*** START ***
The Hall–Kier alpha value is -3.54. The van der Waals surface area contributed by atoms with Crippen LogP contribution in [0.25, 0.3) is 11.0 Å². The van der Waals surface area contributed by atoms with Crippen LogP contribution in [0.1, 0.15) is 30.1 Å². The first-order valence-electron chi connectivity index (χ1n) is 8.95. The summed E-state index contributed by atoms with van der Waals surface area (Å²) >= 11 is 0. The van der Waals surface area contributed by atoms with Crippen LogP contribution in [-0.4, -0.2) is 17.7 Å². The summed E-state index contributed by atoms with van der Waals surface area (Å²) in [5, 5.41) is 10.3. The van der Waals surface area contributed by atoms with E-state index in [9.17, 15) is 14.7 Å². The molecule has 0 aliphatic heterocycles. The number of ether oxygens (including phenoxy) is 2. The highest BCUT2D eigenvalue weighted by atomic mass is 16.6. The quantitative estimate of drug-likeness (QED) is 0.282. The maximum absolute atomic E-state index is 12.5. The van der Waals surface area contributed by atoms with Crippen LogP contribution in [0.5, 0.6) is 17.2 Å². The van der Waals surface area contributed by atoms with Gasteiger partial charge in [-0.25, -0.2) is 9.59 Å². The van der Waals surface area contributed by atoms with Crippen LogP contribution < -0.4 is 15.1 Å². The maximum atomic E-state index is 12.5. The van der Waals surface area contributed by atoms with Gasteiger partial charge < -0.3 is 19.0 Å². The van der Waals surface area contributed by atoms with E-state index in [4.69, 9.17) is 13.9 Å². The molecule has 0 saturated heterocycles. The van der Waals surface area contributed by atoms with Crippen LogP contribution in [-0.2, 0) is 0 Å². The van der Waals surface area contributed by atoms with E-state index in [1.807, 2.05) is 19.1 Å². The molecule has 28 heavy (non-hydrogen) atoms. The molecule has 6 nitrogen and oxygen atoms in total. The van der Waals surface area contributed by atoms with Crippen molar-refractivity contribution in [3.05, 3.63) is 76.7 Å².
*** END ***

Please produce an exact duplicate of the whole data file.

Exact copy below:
The Hall–Kier alpha value is -3.54. The van der Waals surface area contributed by atoms with Crippen LogP contribution in [0.25, 0.3) is 11.0 Å². The van der Waals surface area contributed by atoms with Crippen LogP contribution in [0.1, 0.15) is 30.1 Å². The first-order valence-electron chi connectivity index (χ1n) is 8.95. The summed E-state index contributed by atoms with van der Waals surface area (Å²) >= 11 is 0. The van der Waals surface area contributed by atoms with Crippen LogP contribution in [-0.4, -0.2) is 17.7 Å². The summed E-state index contributed by atoms with van der Waals surface area (Å²) in [5, 5.41) is 10.3. The van der Waals surface area contributed by atoms with E-state index in [9.17, 15) is 14.7 Å². The molecule has 0 aliphatic heterocycles. The number of ether oxygens (including phenoxy) is 2. The highest BCUT2D eigenvalue weighted by atomic mass is 16.6. The quantitative estimate of drug-likeness (QED) is 0.282. The maximum absolute atomic E-state index is 12.5. The van der Waals surface area contributed by atoms with Crippen LogP contribution in [0.5, 0.6) is 17.2 Å². The van der Waals surface area contributed by atoms with Gasteiger partial charge in [-0.25, -0.2) is 9.59 Å². The van der Waals surface area contributed by atoms with Crippen LogP contribution < -0.4 is 15.1 Å². The maximum atomic E-state index is 12.5. The van der Waals surface area contributed by atoms with Gasteiger partial charge < -0.3 is 19.0 Å². The van der Waals surface area contributed by atoms with E-state index in [4.69, 9.17) is 13.9 Å². The molecule has 0 saturated heterocycles. The van der Waals surface area contributed by atoms with Crippen LogP contribution in [-0.2, 0) is 0 Å². The van der Waals surface area contributed by atoms with E-state index in [1.807, 2.05) is 19.1 Å². The molecule has 28 heavy (non-hydrogen) atoms. The molecule has 6 nitrogen and oxygen atoms in total. The van der Waals surface area contributed by atoms with Crippen molar-refractivity contribution in [3.05, 3.63) is 76.7 Å².